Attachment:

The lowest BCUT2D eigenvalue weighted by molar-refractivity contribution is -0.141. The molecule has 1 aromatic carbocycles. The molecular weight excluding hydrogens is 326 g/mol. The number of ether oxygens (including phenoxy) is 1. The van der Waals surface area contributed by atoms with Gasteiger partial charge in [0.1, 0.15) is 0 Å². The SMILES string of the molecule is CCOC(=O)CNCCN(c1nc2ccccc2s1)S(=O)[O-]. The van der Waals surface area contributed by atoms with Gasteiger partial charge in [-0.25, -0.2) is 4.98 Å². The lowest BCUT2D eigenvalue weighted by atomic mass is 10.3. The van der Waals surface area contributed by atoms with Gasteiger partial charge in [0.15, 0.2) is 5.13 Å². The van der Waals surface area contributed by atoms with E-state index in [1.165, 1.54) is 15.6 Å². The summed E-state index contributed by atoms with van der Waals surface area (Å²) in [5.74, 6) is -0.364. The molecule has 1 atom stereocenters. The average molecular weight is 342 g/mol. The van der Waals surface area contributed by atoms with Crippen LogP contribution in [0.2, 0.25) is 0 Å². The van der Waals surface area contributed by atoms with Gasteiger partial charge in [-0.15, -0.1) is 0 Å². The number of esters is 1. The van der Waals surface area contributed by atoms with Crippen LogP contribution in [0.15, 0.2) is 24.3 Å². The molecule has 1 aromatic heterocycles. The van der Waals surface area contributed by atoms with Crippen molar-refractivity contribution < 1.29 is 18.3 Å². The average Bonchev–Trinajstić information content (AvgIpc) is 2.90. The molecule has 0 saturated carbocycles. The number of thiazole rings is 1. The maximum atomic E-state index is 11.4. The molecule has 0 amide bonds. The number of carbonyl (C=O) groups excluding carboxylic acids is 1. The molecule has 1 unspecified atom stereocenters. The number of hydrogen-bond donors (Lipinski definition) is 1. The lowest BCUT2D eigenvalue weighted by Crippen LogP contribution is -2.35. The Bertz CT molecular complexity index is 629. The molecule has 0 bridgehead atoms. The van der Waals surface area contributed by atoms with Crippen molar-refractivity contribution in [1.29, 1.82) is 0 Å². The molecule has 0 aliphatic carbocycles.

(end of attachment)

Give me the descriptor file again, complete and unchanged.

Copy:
The lowest BCUT2D eigenvalue weighted by molar-refractivity contribution is -0.141. The molecule has 1 aromatic carbocycles. The molecular weight excluding hydrogens is 326 g/mol. The number of ether oxygens (including phenoxy) is 1. The van der Waals surface area contributed by atoms with Gasteiger partial charge in [0.1, 0.15) is 0 Å². The SMILES string of the molecule is CCOC(=O)CNCCN(c1nc2ccccc2s1)S(=O)[O-]. The van der Waals surface area contributed by atoms with Gasteiger partial charge in [-0.25, -0.2) is 4.98 Å². The lowest BCUT2D eigenvalue weighted by atomic mass is 10.3. The van der Waals surface area contributed by atoms with Gasteiger partial charge in [0.15, 0.2) is 5.13 Å². The van der Waals surface area contributed by atoms with E-state index in [1.165, 1.54) is 15.6 Å². The summed E-state index contributed by atoms with van der Waals surface area (Å²) in [5.74, 6) is -0.364. The molecule has 1 atom stereocenters. The average molecular weight is 342 g/mol. The van der Waals surface area contributed by atoms with Crippen LogP contribution in [0.2, 0.25) is 0 Å². The van der Waals surface area contributed by atoms with Gasteiger partial charge in [-0.15, -0.1) is 0 Å². The number of esters is 1. The van der Waals surface area contributed by atoms with Crippen LogP contribution in [0.15, 0.2) is 24.3 Å². The molecule has 1 aromatic heterocycles. The van der Waals surface area contributed by atoms with Crippen molar-refractivity contribution < 1.29 is 18.3 Å². The average Bonchev–Trinajstić information content (AvgIpc) is 2.90. The molecule has 0 saturated carbocycles. The number of thiazole rings is 1. The maximum atomic E-state index is 11.4. The molecule has 0 amide bonds. The number of carbonyl (C=O) groups excluding carboxylic acids is 1. The molecule has 1 unspecified atom stereocenters. The number of hydrogen-bond donors (Lipinski definition) is 1. The lowest BCUT2D eigenvalue weighted by Crippen LogP contribution is -2.35. The Bertz CT molecular complexity index is 629. The molecule has 0 bridgehead atoms. The van der Waals surface area contributed by atoms with Crippen molar-refractivity contribution in [1.29, 1.82) is 0 Å². The molecule has 0 aliphatic carbocycles.